I’m happy to say that I grew up in the 1970s – back when we had many heroes and tough guys to look up to: John Wayne, Daniel Boone, Davy Crockett, Patrick Henry, Charles Bronson, and my personal favorite was a Korean War combat veteran, my dad. There was also another hero whom my buddies and I would talk about while climbing trees, shooting guns in the woods, sitting in tree forts, or roasting marshmallows in front of a camp fire. That hero was Audie Murphy.
For those of you who may not know the story of Audie Murphy, or forgot it, or who are in the millennial age-range and only got sports “heroes” or American Idol winners shoved in your face while growing up, let me tell you a little bit about him. Audie Murphy was born on June 20, 1925, in Kingston, Texas. When he was very young, his father abandoned his family, and his mother died while he was a teenager. Instead of running to a counselor to get a prescription for psych meds, which is an unfortunate “common cure” today for children in similar situations, young Audie quit the 5th grade (you read that correctly, 5th grade) and got a job picking cotton to support his siblings and went out shooting rabbits and other wild game in order to keep them from going hungry. He also worked other jobs like radio repairman (a skill that would later aid him in the war), gas station attendant, and store clerk, to name a few.
After the bombing of Pearl Harbor, Audie Murphy tried to enlist in the military at the age of 16. He was rejected by the U.S. Marine Corps and U.S. Navy for being underweight, of small stature, and for being under age. With the help of his sister, he falsified his birth certificate and then tried to enlist in the U.S. Army, where he was accepted. (Falsifying birth certificates and other documents to join the military was not that uncommon back then. My father joined the U.S. Army at the age of 16, after obtaining a false baptismal certificate from the priest who baptized him. There was certainly a different stock of teenagers back in those days.)
During basic training, young Audie earned marksman and expert status with a rifle (seems that all of that time as a boy alone in the Texas wilderness with his rifle was time well spent). There is a huge story to tell about Audie Murphy’s military service, which only a book or in-depth documentary would do justice, so I am going to list the awards he received with a very brief description of how he earned them. Information quoted from Wikipedia and not in chronological order:
Medal of Honor The Colmar Pocket, 850 square miles (2,200 km2) in the Vosges Mountains, had been held by German troops since November 1944.On 14 January 1945, Murphy rejoined his platoon, which had been moved to the Colmar area in December. He moved with the 3rd Division on 24 January to the town of Holtzwihr, where they faced a strong German counterattack. He was wounded in both legs, for which he received a second Bronze Oak Leaf Cluster for his Purple Heart. As the company awaited reinforcements on 26 January, he was made commander of Company B. The Germans scored a direct hit on an M10 tank destroyer, setting it alight, forcing the crew to abandon it. Murphy ordered his men to retreat to positions in the woods, remaining alone at his post, shooting his M1 carbine and directing artillery fire via his field radio while the Germans aimed fire directly at his position. Murphy mounted the abandoned, burning tank destroyer and began firing its .50 caliber machine gun at the advancing Germans, killing a squad crawling through a ditch towards him. For an hour, Murphy stood on the flaming tank destroyer returning German fire from foot soldiers and advancing tanks, killing or wounding 50 Germans. He sustained a leg wound during his stand, and stopped only after he ran out of ammunition. Murphy rejoined his men, disregarding his own injury, and led them back to repel the Germans. He insisted on remaining with his men while his wounds were treated.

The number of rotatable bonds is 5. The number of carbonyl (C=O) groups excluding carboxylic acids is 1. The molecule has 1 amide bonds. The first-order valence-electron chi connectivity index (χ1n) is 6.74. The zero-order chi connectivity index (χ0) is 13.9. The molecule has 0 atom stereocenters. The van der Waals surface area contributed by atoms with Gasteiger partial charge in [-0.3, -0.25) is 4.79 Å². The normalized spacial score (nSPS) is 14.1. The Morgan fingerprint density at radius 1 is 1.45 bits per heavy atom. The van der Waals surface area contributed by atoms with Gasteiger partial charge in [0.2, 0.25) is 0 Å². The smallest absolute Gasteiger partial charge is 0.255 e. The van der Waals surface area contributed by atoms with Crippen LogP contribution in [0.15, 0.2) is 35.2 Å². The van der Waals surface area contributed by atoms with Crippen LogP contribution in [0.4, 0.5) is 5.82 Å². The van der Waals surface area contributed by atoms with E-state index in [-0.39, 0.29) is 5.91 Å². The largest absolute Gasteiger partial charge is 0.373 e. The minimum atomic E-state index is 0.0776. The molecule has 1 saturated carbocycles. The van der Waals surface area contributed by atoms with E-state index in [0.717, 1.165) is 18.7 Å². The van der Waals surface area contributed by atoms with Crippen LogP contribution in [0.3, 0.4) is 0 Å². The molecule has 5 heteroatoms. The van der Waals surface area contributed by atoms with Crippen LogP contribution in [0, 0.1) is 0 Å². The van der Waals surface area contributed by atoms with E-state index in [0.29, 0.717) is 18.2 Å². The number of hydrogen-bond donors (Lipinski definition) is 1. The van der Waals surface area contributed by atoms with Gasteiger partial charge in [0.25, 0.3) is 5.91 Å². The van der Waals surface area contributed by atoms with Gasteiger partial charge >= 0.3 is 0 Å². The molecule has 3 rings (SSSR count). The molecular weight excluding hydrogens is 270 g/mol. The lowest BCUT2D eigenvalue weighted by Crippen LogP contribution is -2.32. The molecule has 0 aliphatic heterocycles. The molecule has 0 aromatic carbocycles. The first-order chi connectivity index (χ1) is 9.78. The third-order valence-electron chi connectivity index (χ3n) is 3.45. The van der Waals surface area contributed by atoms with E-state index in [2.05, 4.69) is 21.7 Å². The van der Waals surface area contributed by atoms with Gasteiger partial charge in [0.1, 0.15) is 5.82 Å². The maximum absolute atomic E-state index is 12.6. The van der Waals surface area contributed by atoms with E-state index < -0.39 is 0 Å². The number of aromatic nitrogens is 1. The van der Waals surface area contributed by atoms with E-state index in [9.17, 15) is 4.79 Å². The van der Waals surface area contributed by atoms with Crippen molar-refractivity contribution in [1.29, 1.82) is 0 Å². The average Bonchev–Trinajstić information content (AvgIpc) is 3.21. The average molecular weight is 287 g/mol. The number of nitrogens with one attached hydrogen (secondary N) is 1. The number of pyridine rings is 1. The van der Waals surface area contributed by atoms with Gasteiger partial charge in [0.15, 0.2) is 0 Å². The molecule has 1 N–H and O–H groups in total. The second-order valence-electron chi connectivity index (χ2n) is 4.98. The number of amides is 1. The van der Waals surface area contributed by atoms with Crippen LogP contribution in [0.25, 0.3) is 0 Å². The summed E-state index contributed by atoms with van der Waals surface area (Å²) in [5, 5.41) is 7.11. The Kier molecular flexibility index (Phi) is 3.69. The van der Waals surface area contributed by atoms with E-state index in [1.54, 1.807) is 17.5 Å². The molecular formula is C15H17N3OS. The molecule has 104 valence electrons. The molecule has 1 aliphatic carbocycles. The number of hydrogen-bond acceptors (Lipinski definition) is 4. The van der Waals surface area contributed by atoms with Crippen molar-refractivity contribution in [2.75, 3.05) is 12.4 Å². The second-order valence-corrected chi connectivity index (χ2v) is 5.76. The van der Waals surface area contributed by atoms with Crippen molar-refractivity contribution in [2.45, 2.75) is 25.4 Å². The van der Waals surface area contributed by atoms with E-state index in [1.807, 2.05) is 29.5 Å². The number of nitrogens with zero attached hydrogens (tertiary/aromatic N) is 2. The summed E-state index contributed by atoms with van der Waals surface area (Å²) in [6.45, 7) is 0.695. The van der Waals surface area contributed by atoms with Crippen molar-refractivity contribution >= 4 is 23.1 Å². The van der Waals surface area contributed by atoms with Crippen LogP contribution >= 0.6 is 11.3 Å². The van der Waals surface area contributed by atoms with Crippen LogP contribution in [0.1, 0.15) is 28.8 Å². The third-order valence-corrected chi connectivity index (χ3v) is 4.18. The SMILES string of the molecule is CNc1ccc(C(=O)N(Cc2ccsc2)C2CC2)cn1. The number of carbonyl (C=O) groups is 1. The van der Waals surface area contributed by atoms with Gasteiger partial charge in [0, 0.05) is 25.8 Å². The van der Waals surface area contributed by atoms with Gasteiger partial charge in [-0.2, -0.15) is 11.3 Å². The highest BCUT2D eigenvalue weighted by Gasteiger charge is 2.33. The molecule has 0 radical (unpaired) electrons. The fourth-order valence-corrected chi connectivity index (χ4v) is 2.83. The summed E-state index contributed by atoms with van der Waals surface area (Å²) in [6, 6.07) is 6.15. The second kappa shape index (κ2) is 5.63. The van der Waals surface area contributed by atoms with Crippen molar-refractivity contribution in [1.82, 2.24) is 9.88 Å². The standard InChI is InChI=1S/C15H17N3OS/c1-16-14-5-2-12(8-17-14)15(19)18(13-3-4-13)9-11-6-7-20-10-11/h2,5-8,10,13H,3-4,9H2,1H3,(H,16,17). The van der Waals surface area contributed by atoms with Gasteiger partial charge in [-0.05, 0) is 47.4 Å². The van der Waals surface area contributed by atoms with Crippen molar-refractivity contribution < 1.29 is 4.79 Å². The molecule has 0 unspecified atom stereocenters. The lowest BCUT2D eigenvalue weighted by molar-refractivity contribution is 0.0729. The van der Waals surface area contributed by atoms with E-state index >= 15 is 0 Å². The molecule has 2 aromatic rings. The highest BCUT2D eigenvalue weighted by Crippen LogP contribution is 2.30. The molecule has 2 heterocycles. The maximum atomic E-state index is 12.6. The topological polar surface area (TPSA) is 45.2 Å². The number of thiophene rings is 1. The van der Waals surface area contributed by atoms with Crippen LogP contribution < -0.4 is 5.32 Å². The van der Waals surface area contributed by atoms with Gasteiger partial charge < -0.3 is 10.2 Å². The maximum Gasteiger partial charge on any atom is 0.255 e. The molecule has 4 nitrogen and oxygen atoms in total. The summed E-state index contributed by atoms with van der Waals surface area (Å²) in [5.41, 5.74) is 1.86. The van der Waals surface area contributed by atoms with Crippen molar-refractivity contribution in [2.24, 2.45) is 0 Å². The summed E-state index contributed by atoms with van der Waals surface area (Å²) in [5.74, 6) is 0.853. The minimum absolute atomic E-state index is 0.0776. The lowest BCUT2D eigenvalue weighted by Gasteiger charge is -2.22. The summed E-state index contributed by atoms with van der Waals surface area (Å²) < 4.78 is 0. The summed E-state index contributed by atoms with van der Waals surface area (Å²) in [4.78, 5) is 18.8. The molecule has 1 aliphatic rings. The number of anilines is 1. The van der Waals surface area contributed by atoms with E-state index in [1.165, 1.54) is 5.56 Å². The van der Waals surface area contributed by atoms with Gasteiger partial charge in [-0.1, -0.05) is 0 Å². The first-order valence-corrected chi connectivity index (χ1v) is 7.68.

Distinguished Service Cross After landing on Yellow Beach near Ramatuelle, Murphy’s platoon was making its way through a vineyard when the men were attacked by German soldiers. He retrieved a machine gun that had been detached from the squad and returned fire at the German soldiers, killing two and wounding one. Two Germans exited a house about 100 yards (91 m) away and appeared to surrender; when Murphy’s best friend responded, they shot and killed him. Murphy advanced alone on the house under direct fire. He killed six, wounded two and took 11 prisoner.